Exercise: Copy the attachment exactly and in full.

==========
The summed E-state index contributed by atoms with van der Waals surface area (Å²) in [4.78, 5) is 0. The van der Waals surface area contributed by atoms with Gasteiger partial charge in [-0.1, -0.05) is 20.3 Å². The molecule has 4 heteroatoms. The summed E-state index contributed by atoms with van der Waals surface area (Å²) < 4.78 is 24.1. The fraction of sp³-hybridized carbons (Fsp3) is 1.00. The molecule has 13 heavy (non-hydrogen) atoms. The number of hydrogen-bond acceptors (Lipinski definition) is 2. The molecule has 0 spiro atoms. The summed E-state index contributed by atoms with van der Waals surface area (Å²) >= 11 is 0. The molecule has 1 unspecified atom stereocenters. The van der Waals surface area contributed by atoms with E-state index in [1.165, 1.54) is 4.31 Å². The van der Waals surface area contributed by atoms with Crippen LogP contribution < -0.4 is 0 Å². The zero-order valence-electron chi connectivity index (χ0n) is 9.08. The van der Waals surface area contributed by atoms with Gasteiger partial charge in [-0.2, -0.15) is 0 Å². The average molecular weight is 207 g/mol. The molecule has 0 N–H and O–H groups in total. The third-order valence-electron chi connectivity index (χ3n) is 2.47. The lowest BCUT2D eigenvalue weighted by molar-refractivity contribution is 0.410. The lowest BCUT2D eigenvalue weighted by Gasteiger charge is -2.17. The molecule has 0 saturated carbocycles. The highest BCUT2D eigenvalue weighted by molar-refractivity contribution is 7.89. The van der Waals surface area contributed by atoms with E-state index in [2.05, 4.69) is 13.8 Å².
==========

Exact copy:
The summed E-state index contributed by atoms with van der Waals surface area (Å²) in [4.78, 5) is 0. The van der Waals surface area contributed by atoms with Gasteiger partial charge in [-0.1, -0.05) is 20.3 Å². The molecule has 4 heteroatoms. The summed E-state index contributed by atoms with van der Waals surface area (Å²) < 4.78 is 24.1. The fraction of sp³-hybridized carbons (Fsp3) is 1.00. The molecule has 13 heavy (non-hydrogen) atoms. The number of hydrogen-bond acceptors (Lipinski definition) is 2. The molecule has 0 spiro atoms. The summed E-state index contributed by atoms with van der Waals surface area (Å²) >= 11 is 0. The molecule has 1 unspecified atom stereocenters. The van der Waals surface area contributed by atoms with E-state index in [1.165, 1.54) is 4.31 Å². The van der Waals surface area contributed by atoms with Crippen LogP contribution < -0.4 is 0 Å². The zero-order valence-electron chi connectivity index (χ0n) is 9.08. The van der Waals surface area contributed by atoms with Gasteiger partial charge in [-0.2, -0.15) is 0 Å². The average molecular weight is 207 g/mol. The molecule has 0 N–H and O–H groups in total. The third-order valence-electron chi connectivity index (χ3n) is 2.47. The lowest BCUT2D eigenvalue weighted by molar-refractivity contribution is 0.410. The lowest BCUT2D eigenvalue weighted by Gasteiger charge is -2.17. The molecule has 0 saturated carbocycles. The highest BCUT2D eigenvalue weighted by molar-refractivity contribution is 7.89. The van der Waals surface area contributed by atoms with E-state index in [2.05, 4.69) is 13.8 Å².